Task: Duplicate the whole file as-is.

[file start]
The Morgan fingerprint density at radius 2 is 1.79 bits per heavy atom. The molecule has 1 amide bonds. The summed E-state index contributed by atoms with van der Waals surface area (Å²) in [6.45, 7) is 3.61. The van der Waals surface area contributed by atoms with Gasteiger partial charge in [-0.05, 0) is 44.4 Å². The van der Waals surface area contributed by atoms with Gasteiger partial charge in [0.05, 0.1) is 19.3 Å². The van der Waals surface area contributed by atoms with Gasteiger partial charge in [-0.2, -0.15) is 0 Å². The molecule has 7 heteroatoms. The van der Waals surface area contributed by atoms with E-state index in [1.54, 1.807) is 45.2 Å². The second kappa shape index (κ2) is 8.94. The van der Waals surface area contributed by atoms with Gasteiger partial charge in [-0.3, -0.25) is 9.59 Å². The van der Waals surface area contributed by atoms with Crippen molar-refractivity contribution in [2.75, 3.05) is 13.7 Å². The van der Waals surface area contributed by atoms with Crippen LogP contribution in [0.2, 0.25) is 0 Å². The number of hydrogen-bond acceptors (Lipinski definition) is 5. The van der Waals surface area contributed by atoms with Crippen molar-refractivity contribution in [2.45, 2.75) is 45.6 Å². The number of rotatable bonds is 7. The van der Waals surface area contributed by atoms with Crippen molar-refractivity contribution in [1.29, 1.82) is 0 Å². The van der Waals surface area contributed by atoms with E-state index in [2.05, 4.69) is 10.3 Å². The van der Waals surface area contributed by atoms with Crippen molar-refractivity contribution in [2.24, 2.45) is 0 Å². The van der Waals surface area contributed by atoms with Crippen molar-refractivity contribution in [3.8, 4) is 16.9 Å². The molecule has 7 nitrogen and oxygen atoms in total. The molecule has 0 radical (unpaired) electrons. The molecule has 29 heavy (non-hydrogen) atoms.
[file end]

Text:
The Morgan fingerprint density at radius 2 is 1.79 bits per heavy atom. The molecule has 1 amide bonds. The summed E-state index contributed by atoms with van der Waals surface area (Å²) in [6.45, 7) is 3.61. The van der Waals surface area contributed by atoms with Gasteiger partial charge in [-0.05, 0) is 44.4 Å². The van der Waals surface area contributed by atoms with Gasteiger partial charge in [0.05, 0.1) is 19.3 Å². The van der Waals surface area contributed by atoms with Gasteiger partial charge in [-0.2, -0.15) is 0 Å². The molecule has 7 heteroatoms. The van der Waals surface area contributed by atoms with E-state index in [1.54, 1.807) is 45.2 Å². The second kappa shape index (κ2) is 8.94. The van der Waals surface area contributed by atoms with Gasteiger partial charge in [-0.3, -0.25) is 9.59 Å². The van der Waals surface area contributed by atoms with Crippen molar-refractivity contribution in [2.75, 3.05) is 13.7 Å². The van der Waals surface area contributed by atoms with Crippen LogP contribution in [0.2, 0.25) is 0 Å². The number of hydrogen-bond acceptors (Lipinski definition) is 5. The van der Waals surface area contributed by atoms with Crippen molar-refractivity contribution in [2.45, 2.75) is 45.6 Å². The number of rotatable bonds is 7. The van der Waals surface area contributed by atoms with Crippen molar-refractivity contribution in [1.29, 1.82) is 0 Å². The van der Waals surface area contributed by atoms with E-state index in [2.05, 4.69) is 10.3 Å². The van der Waals surface area contributed by atoms with Crippen molar-refractivity contribution in [2.24, 2.45) is 0 Å². The van der Waals surface area contributed by atoms with Crippen molar-refractivity contribution in [3.8, 4) is 16.9 Å². The molecule has 7 nitrogen and oxygen atoms in total. The molecule has 0 radical (unpaired) electrons. The molecule has 29 heavy (non-hydrogen) atoms.